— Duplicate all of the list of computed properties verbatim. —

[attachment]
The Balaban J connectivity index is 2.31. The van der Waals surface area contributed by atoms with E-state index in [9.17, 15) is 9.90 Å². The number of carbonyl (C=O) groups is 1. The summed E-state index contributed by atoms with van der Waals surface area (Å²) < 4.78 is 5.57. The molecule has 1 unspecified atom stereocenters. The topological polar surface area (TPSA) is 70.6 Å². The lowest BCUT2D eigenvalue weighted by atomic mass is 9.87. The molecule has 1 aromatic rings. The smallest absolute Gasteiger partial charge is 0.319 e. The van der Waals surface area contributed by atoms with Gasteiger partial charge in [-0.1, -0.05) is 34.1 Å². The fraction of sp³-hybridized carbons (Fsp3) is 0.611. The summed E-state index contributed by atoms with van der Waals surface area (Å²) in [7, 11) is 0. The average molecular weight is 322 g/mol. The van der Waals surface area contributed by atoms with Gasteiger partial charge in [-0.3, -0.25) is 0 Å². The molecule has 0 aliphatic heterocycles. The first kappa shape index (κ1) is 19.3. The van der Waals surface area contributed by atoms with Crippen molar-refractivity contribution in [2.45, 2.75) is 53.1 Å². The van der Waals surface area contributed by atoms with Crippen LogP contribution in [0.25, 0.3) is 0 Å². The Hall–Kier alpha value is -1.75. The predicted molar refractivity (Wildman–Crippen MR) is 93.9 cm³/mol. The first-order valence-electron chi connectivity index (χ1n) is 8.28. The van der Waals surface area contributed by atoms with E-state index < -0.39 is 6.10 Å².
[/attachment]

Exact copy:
The Balaban J connectivity index is 2.31. The van der Waals surface area contributed by atoms with E-state index in [9.17, 15) is 9.90 Å². The number of carbonyl (C=O) groups is 1. The summed E-state index contributed by atoms with van der Waals surface area (Å²) < 4.78 is 5.57. The molecule has 1 unspecified atom stereocenters. The topological polar surface area (TPSA) is 70.6 Å². The lowest BCUT2D eigenvalue weighted by atomic mass is 9.87. The molecule has 1 aromatic rings. The smallest absolute Gasteiger partial charge is 0.319 e. The van der Waals surface area contributed by atoms with Gasteiger partial charge in [-0.1, -0.05) is 34.1 Å². The fraction of sp³-hybridized carbons (Fsp3) is 0.611. The summed E-state index contributed by atoms with van der Waals surface area (Å²) in [7, 11) is 0. The average molecular weight is 322 g/mol. The van der Waals surface area contributed by atoms with Gasteiger partial charge in [-0.3, -0.25) is 0 Å². The molecule has 0 aliphatic heterocycles. The first kappa shape index (κ1) is 19.3. The van der Waals surface area contributed by atoms with Crippen molar-refractivity contribution in [2.45, 2.75) is 53.1 Å². The van der Waals surface area contributed by atoms with Crippen LogP contribution in [0.25, 0.3) is 0 Å². The Hall–Kier alpha value is -1.75. The predicted molar refractivity (Wildman–Crippen MR) is 93.9 cm³/mol. The first-order valence-electron chi connectivity index (χ1n) is 8.28. The van der Waals surface area contributed by atoms with E-state index < -0.39 is 6.10 Å².